I’ve heard some rumblings about attendance on Twitter—both positive and negative—but that’s far from conclusive. So I thought I would take the opportunity to launch a quick poll. Just to gauge the interest—and possible attendance—this weekend.[polldaddy|626477]
Please take a second to respond, either via the poll or the comments.
I’d really appreciate hearing from you on this topic.
Now, that’s not only Memorial Day weekend, it’s also pretty darn close to WebVisions 2008, which runs May 22-23, 2008, in Portland.
Oregon-native and Startup Weekend organizer, Andrew Hyde, has promised that he has a few surprises up his sleeve for this one.
I, for one, am looking forward to doing whatever I can to make this event a success for Startup Weekend—and Portland. And I hope you’ll join the fun.
(To help promote this event, feel free to use the Startup Weekend badge above.)
Just as Portland has made Ignite Portland an overwhelming success and promises to make Lunch 2.0 a Portland-flavored affair, I’m sure we can show the Startup Weekend folks how Portland puts its own unique spin on these types of events.
Tickets for Startup Weekend Portland will be sold here for $40. This is really a RSVP cost, and you will receive your fair share of food, swag and memories. If you or your company is interested in sponsoring a meal, shirts or massive amounts of caffeine, email email@example.com.
Just a quick note to let you know that your votes for have counted. Portland now has a Startup Weekend of its own.
Thanks to all of you have taken the time to vote. I think this could be a really interesting event for Portland and our community.
Details are still slim, but the date is set for the weekend of May 23 – 25.
More as details become available.
For more information, visit Startup Weekend.
One of the best things about writing this blog is getting the opportunity to chat with a wide variety of folks. I mean, sure, a lot of us are geeky. And that’s pretty much where I focus the coverage. But I think you would be pleasantly surprised at the wide range of folks who are interested in Silicon Forest startups.
And in the conversations I’ve been having, there’s one consistent theme that comes through time and time again: For all the activity in Portland—all the cool startup energy and amazing tools being built—people feel pretty darn isolated in our relatively small town.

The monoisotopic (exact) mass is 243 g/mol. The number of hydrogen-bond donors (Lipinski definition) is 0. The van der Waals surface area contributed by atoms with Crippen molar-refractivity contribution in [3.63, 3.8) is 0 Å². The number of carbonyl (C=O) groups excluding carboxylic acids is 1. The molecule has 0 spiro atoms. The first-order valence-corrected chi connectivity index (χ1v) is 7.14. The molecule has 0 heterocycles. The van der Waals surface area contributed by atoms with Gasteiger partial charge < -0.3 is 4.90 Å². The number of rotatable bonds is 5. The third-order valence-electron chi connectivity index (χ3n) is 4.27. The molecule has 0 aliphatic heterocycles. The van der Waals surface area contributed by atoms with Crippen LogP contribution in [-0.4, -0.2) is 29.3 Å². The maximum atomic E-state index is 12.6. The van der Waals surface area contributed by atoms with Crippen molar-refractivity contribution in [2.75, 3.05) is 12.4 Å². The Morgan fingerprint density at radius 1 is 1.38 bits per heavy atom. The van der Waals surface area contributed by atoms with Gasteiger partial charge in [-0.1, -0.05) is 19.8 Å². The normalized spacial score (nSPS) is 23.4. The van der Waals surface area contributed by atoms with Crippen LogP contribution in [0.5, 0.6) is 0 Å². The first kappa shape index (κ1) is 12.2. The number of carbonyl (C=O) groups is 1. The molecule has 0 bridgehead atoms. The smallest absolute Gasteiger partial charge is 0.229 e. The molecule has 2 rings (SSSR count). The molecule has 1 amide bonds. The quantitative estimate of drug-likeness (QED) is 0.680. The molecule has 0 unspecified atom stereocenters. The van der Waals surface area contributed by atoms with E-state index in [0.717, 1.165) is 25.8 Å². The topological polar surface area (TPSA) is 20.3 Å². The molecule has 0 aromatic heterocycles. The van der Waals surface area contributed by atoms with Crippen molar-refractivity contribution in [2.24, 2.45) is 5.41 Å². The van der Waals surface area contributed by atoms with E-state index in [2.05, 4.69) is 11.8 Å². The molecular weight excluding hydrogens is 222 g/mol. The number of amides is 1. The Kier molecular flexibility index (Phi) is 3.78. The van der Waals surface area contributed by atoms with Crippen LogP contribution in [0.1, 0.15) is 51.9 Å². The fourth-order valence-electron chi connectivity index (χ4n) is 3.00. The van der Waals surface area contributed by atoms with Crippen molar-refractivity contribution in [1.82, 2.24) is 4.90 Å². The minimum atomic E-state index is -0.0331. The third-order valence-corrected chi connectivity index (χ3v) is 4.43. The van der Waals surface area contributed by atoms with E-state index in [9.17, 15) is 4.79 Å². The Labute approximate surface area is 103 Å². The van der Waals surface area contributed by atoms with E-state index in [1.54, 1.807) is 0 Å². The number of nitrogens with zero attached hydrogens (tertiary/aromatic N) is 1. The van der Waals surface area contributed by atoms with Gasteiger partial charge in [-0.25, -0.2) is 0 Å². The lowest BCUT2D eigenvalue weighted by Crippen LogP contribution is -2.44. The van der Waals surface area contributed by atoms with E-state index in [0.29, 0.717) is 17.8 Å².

I think that’s part of the reason why Portland’s Twitter community is so active and responsive. It’s why there’s a ever-growing number of us who are really getting excited for Ignite Portland 2. It’s why things like the PDX Tech Calendar project are taking off.
But there’s still more to do. There’s still more crossover needed.
I mean, let’s be honest: This needs to be more than just techie-types leading the charge. It needs to be a group effort. And a diverse effort.
And that’s what appeals to me about Startup Weekend.
“What’s Startup Weekend?” you say? I’m glad you asked.
Startup Weekend is very much like the Ignite concept. Only it’s for a company.
I know. I hear you. “I’ve been to weekend codefests before.”
But, see, here’s where this one is a little different: It’s not a product. It’s a company.
One weekend to create one company.
That means design, development, marketing, public relations, business development, user experience, legal, and project management. All of those disciplines. In one room. Working to create a company under the gun.
What’s more, this isn’t some “Oh wasn’t that fun. Now let’s throw away all that work and go back to our lives.” This becomes a real company.
Startup Weekend recruits a highly motivated group of small business entrepreneurs to build a community and company in a weekend. The founders decide what to make as a team, and earn an equal share of stock in the developed business. Attendees are responsible for bringing the desire and passion to the project and walk out of the room with a brand new business, in a short 54 hours. Sound intense? It is.
So why all the hoopla from me? Well, there’s a little voting platform for deciding who gets to host Startup Weekends. And Portland is already on the list. So, we’re already part of the way there. All we need is to provide a little more oompf and we could have our very own Portland Startup Weekend.
Sounds interesting, doesn’t it? And I’m confident that with the brilliant folks in this town—and the great organizations that are working to bring us together *cough* Legion of Tech *cough*—we could turn it into quite an interesting event. A spectacle, if you will. In a good way. And an example of how we, as Portlanders and Silicon Forest… um “creatures” can come together to build something great.
And to start to eliminate some of those feelings of isolation.
If you’re even partially convinced that this might, just might, be a good idea. And that it might be good for our community. I highly encourage you to take two seconds to vote for Portland Startup weekend.
For more, visit Startup Weekend.